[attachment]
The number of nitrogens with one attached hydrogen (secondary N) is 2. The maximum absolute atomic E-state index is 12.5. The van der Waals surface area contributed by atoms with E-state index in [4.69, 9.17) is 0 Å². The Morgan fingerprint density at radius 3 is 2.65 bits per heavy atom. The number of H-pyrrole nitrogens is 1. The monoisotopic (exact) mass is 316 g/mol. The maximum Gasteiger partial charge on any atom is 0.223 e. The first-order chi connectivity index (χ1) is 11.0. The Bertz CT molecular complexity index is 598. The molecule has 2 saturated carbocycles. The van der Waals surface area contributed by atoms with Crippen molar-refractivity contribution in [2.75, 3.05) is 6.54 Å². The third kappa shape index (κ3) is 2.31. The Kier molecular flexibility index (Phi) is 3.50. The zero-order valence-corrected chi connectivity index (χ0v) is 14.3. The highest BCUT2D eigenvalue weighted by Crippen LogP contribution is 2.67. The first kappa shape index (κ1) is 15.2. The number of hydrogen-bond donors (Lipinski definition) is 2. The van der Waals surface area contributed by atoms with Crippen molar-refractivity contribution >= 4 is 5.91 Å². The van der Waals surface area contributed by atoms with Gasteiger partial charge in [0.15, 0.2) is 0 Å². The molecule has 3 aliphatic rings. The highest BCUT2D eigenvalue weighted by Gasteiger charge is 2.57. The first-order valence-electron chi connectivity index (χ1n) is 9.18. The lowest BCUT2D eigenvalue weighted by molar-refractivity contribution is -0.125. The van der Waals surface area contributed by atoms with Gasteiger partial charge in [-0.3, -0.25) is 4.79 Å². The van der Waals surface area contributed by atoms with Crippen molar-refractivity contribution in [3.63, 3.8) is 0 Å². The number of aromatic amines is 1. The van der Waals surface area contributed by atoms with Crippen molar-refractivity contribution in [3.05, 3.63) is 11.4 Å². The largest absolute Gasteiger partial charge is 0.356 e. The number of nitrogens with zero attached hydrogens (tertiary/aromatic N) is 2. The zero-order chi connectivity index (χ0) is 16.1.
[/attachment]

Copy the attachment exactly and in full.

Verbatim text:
The number of nitrogens with one attached hydrogen (secondary N) is 2. The maximum absolute atomic E-state index is 12.5. The van der Waals surface area contributed by atoms with E-state index in [4.69, 9.17) is 0 Å². The Morgan fingerprint density at radius 3 is 2.65 bits per heavy atom. The number of H-pyrrole nitrogens is 1. The monoisotopic (exact) mass is 316 g/mol. The maximum Gasteiger partial charge on any atom is 0.223 e. The first-order chi connectivity index (χ1) is 11.0. The Bertz CT molecular complexity index is 598. The molecule has 2 saturated carbocycles. The van der Waals surface area contributed by atoms with Crippen molar-refractivity contribution in [2.75, 3.05) is 6.54 Å². The third kappa shape index (κ3) is 2.31. The Kier molecular flexibility index (Phi) is 3.50. The zero-order valence-corrected chi connectivity index (χ0v) is 14.3. The highest BCUT2D eigenvalue weighted by Crippen LogP contribution is 2.67. The first kappa shape index (κ1) is 15.2. The number of hydrogen-bond donors (Lipinski definition) is 2. The van der Waals surface area contributed by atoms with Crippen molar-refractivity contribution >= 4 is 5.91 Å². The van der Waals surface area contributed by atoms with Gasteiger partial charge in [0.15, 0.2) is 0 Å². The molecule has 3 aliphatic rings. The highest BCUT2D eigenvalue weighted by Gasteiger charge is 2.57. The first-order valence-electron chi connectivity index (χ1n) is 9.18. The lowest BCUT2D eigenvalue weighted by molar-refractivity contribution is -0.125. The van der Waals surface area contributed by atoms with Gasteiger partial charge in [-0.3, -0.25) is 4.79 Å². The van der Waals surface area contributed by atoms with Crippen molar-refractivity contribution in [3.63, 3.8) is 0 Å². The number of aromatic amines is 1. The van der Waals surface area contributed by atoms with Crippen molar-refractivity contribution in [3.05, 3.63) is 11.4 Å². The largest absolute Gasteiger partial charge is 0.356 e. The number of nitrogens with zero attached hydrogens (tertiary/aromatic N) is 2. The zero-order chi connectivity index (χ0) is 16.1.